Wednesday 9 July 2014

Joshua Reynolds and The Ladies Waldegrave

Although I am a fan of quill and paper there are times when even I have to leave the 18th century behind and fire up my computer. So I don't feel too out of time, I always keep a little slice of Georgian art to hand on the desktop and my current piece is The Ladies Waldegrave, an iconic 1780 painting from my favourite, Sir Joshua Reynolds.

The Ladies Waldegrave by Sir Joshua Reynolds, 1780

The image is simple enough, showing three beautifully presented young ladies pursuing their peaceful, sedate hobbies in a richly appointed setting. There is hardly anything remarkable about the painting with its idealised subjects. Twenty year old Charlotte Maria holds a skein of silk whilst nineteen year old Elizabeth Laura winds the thread carefully and to their right, eighteen year old Anna Horatia is engaged in the exacting pastime of lacemaking.

The painting is, in fact, an elaborate shop window fashioned to showcase the appealing trio to possible suitors. It was commissioned by Maria, Duchess of Gloucester and the mother of the girls. She knew that few things could compare to the exposure and compliments this stunning work would garner even though it was actually intended to hang in Strawberry Hill, home of their great uncle, Horace Walpole.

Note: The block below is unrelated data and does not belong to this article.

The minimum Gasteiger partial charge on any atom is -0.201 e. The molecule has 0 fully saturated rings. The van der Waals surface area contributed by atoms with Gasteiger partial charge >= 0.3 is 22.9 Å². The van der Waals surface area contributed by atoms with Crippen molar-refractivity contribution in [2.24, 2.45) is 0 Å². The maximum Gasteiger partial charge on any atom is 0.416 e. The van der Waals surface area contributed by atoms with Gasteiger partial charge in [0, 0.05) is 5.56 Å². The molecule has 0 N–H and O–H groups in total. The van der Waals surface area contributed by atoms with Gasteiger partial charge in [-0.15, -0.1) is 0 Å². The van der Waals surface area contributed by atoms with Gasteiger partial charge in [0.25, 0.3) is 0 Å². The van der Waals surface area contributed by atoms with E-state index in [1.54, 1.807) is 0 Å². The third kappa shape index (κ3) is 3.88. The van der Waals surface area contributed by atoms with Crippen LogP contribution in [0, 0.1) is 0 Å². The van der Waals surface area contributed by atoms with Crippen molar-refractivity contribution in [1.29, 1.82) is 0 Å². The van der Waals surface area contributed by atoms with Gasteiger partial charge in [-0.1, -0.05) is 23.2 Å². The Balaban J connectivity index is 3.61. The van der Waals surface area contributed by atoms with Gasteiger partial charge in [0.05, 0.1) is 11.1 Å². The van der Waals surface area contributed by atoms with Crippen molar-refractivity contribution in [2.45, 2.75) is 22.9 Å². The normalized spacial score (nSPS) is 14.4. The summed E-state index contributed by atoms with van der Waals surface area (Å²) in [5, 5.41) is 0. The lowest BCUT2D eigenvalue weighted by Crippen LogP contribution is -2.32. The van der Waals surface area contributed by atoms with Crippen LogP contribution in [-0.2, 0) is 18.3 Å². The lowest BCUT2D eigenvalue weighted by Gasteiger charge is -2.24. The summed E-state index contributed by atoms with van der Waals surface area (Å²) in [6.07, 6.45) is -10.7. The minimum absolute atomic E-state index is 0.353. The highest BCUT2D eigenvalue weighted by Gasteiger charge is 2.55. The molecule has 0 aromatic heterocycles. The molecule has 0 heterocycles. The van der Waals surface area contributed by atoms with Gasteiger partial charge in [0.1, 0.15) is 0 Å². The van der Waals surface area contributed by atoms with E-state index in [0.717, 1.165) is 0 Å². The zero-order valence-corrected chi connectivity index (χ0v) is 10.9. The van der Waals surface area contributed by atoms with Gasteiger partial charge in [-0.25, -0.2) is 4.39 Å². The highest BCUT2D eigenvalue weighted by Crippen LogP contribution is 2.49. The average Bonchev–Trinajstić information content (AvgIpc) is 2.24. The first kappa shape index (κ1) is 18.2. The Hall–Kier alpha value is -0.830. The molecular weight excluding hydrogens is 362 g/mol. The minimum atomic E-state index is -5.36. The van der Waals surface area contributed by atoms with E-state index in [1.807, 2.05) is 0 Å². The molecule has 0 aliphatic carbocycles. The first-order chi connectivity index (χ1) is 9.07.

The siblings are dressed entirely in virginal white, engaged in sedate pursuits and, in the capable hands of Reynolds, presented as ruddy-cheeked, elegant beauties. Any one of those young ladies might make an ideal wife for a man of breeding and in fact, that's precisely what happened. Thanks, one imagines, in no small part to this remarkable painting, Charlotte married a Duke, Elizabeth bagged an Earl and Anna won an Admiral. One can only imagine that Lady Maria felt it was very much a case of mission accomplished.


Gem Twitcher said...

...but Why,Madame was it mean't to hang in Strawberry Hill? Obviously Horace had given his approval.Was it because his house was a"show piece"for Society?

Catherine Curzon said...

Precisely sir; it was thought an ideal space to exhibit the work to gentlemen of taste and breeding!

Regan Walker said...

Like an 18th century version of, eh?

Catherine Curzon said...

But more artistic!